This production was hailed as one of the highlights
of the new Covent Garden season, and has made it on to DVD pretty quickly.
It’s a no-nonsense, good-looking affair, which is to be expected with
Elijah Moshinsky in charge. He is noted for clear-headed productions,
where ‘concept’ is kept to a minimum, and intelligence, historical accuracy
and a certain amount of ‘spectacle’ are present. All these attributes
are evident in the present case, where no boats are rocked, no controversy
courted. We can just revel in Verdi’s gloriously over-the-top melodrama
in a sumptuous, Zeffirelli-like setting, with a cast that is probably,
at least on paper, as good as could be assembled in today’s operatic
Moshinsky’s designer, Dante Ferretti (well known for
his work with Pasolini, Visconti and Scorsese) fills the large auditorium
with huge, Gothic sets that provide a visual feast, but apparently proved
cumbersome and held up the action during changes. Luckily, some judicious
editing has spared us this on screen. The setting is 1860s Risorgimento
Italy, so a political parallel with Verdi’s own time is clearly being
drawn. Costumes are also of sumptuous realism (with what Moshinsky calls
‘a touch of exaggerated fantasy’) so everything on stage certainly looks
The singing, while promising so much on paper, proves
to be uneven. Cura is probably the biggest ‘draw’ name and certainly
looks and acts the part. His visual presence is electrifying, and he
prowls the stage looking like a cross between Che Guevara and a wild
Spanish gypsy. His athletic physique and dark, unkempt hair and piercing
eyes look perfect. The vocal performance, alas, does not match this.
He seems under-confident, and whilst his musicianship and phrasing are
not in doubt, he simply does not go for the big moments, of which there
are plenty in potential. His ‘Di quella pira’, far from being a hair-raising
finale, is a non-event, and even the off-stage ‘troubador’ ballad that
introduces him is shaky and slightly flat. The tender moments with Leonora
work better, but this piece has some of the biggest and best-known chunks
in all grand opera, and the listener who is under-whelmed feels cheated.
Hvorostovsky’s performance is more satisfying, with
strong characterisation and secure vocal line. He is a touch too smooth
for my liking, but better this than a snarling, cardboard cut-out villain.
He clearly relishes the role (which baritone wouldn’t?) and his movement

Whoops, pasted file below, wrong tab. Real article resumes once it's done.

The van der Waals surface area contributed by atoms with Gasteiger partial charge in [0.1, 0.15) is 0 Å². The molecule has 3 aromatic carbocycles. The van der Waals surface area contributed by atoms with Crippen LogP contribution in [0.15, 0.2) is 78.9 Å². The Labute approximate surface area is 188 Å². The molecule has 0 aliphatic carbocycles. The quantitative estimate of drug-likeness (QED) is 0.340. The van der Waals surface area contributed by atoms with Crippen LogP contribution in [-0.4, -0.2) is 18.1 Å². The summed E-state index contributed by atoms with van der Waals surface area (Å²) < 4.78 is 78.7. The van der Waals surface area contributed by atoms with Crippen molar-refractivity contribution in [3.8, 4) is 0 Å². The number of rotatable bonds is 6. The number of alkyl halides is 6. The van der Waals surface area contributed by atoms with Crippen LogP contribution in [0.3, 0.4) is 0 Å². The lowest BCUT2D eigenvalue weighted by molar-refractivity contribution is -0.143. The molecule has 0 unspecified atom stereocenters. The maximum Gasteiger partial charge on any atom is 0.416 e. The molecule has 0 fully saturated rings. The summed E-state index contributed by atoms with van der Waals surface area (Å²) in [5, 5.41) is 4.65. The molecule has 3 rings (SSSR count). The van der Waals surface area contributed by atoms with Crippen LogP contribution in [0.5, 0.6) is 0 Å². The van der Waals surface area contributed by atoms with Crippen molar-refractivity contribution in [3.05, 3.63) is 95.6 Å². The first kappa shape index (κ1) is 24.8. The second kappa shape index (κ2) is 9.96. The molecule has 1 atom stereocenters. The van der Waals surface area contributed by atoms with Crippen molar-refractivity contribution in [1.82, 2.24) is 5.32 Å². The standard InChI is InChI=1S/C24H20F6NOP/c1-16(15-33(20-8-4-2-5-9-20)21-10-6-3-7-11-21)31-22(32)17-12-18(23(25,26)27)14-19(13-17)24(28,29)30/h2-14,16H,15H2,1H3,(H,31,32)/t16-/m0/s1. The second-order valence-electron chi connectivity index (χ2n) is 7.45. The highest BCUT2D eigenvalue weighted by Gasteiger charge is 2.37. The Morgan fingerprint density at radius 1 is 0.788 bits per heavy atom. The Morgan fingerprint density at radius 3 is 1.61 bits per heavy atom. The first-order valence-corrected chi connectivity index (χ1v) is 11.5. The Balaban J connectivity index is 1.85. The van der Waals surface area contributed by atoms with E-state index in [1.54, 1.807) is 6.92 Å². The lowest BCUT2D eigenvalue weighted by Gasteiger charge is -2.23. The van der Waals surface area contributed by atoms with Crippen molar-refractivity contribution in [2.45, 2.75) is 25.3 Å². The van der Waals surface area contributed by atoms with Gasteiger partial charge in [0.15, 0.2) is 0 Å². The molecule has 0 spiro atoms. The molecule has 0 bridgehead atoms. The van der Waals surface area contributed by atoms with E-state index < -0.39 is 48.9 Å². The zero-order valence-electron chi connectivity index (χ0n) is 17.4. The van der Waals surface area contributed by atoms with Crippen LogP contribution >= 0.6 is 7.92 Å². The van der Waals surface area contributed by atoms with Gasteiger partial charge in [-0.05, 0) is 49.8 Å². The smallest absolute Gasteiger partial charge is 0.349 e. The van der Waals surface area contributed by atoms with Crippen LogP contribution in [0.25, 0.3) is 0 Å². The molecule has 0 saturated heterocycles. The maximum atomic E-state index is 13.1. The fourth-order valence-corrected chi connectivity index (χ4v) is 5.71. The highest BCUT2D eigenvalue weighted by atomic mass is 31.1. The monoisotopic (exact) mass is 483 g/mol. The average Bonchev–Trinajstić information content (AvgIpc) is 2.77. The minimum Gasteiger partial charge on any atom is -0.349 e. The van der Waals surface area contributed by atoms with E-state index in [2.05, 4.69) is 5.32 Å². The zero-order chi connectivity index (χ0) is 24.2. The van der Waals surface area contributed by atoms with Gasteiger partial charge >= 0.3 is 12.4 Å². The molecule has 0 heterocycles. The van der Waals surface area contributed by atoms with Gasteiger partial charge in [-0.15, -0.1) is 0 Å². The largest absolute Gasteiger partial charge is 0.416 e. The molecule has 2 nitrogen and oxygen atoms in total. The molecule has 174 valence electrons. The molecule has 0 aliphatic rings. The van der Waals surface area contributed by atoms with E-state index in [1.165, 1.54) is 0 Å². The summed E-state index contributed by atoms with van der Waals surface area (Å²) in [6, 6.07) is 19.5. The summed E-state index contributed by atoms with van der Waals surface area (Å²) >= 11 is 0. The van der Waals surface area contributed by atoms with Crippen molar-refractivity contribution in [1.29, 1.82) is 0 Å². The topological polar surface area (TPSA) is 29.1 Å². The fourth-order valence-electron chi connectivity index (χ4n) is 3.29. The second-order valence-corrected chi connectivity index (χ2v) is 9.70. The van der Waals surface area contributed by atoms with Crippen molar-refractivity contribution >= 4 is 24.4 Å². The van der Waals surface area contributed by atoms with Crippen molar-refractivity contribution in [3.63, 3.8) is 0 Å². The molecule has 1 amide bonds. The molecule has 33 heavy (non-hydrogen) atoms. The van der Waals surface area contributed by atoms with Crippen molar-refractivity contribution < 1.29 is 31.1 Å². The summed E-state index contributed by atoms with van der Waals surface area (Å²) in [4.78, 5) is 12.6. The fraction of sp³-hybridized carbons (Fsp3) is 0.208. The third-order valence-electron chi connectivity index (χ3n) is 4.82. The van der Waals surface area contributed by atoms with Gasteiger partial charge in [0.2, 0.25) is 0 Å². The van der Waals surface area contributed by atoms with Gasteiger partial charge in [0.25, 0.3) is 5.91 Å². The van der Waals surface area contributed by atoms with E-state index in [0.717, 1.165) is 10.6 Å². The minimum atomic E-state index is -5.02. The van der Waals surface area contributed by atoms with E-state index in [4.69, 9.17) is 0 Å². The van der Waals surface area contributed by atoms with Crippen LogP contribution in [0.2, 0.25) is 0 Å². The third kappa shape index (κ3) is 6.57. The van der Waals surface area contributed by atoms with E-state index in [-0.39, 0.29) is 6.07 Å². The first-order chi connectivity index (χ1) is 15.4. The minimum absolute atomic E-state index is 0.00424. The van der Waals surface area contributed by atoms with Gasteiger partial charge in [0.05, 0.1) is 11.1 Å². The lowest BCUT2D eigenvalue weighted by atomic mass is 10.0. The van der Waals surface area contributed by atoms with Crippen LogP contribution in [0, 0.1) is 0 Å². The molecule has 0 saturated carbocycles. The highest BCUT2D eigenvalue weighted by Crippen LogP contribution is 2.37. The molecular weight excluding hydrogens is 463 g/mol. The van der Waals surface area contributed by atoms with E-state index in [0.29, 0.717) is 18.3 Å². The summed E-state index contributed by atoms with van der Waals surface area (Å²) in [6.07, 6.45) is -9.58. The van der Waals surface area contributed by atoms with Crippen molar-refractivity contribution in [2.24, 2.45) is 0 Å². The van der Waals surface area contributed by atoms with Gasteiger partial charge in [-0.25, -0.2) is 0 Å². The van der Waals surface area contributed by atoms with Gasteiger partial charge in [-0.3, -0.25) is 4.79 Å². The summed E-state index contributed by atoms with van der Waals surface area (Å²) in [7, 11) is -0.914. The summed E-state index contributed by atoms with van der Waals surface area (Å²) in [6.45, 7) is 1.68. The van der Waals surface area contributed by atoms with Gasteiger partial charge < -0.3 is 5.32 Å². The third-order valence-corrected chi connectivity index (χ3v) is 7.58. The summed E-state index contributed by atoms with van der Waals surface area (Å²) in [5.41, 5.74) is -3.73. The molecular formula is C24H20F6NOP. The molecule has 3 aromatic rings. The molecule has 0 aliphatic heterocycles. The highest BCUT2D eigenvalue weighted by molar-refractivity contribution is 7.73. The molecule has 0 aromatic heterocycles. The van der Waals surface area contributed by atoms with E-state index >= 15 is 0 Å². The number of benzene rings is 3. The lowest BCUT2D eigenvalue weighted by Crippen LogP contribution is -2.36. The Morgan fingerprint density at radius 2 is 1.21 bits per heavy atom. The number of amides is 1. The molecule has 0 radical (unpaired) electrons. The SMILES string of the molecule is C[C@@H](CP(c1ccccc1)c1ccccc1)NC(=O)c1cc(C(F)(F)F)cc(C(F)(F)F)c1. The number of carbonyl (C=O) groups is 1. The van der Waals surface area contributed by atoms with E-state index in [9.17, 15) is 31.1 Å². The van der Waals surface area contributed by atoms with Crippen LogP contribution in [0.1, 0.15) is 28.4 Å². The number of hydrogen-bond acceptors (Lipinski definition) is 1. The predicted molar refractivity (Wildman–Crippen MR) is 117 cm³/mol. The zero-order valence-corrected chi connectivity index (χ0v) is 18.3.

is confident and authoritative.
Of the women, I have to express preference for Yvonne
Naef as Azucena, and it would seem the audience agrees, as she gets
the biggest cheer of anyone at the end. She looks terrific, which is
one of the problems. She could be Manrico’s sister (or lover) rather
than the old motherly hag Verdi asks for, and this is unfortunate for
Veronica Villarroel, whose Leonora looks too plain and frumpish for
the two macho-men to be fighting over. Villarroel enjoys her big moments
(her ‘Miserere’ is simple and effective) but her voice sounds under
too much strain when pushed. Naef, by comparison, spits venom and is
vocally superb. This role has often brought out the very best in dramatic
mezzos, and she looks set to have a long success in the part.
The chorus is well drilled, though the stylised duelling
routine for the start of Act 3 looks a touch camp, especially in the
tight leather costumes. Veteran conductor Carlo Rizzi directs the excellent
Covent Garden orchestra with a light, elegant, almost Mozartian grace,
which is not unpleasant. The trouble is, as with the singing, we miss
the big, over-the-top splendour that is part of this score’s appeal
– I’m thinking of the sort of sounds conjured up on record by Karajan,
Mehta or (more recently), the Garden’s new maestro, Pappano. Rizzi probably
feels, like Cura, that too much has been made of the histrionic element
in the score, and some ‘cleansing’ is in order. This is all very well,
but the emotional temperature remains resolutely low.
Screen presentation is good (the ubiquitous Brian Large)
though the sound quality varies, and microphone tracking was obviously
a problem, particularly in the energetic scenes. The extras are worth
having. There is a synopsis, extensive interview with the director and
designer, a piece about the choreographed ‘Schlaeger’ duelling scene,
and interviews (plus rehearsal footage) with the principals. And all
on a single disc!
This is good value, and a faithful record of a night
at the opera. I doubt if it will shake any faithful allegiances to recordings
of the past, but could prove popular on DVD, especially as competition
for this work in the new medium is not strong, at least at the moment.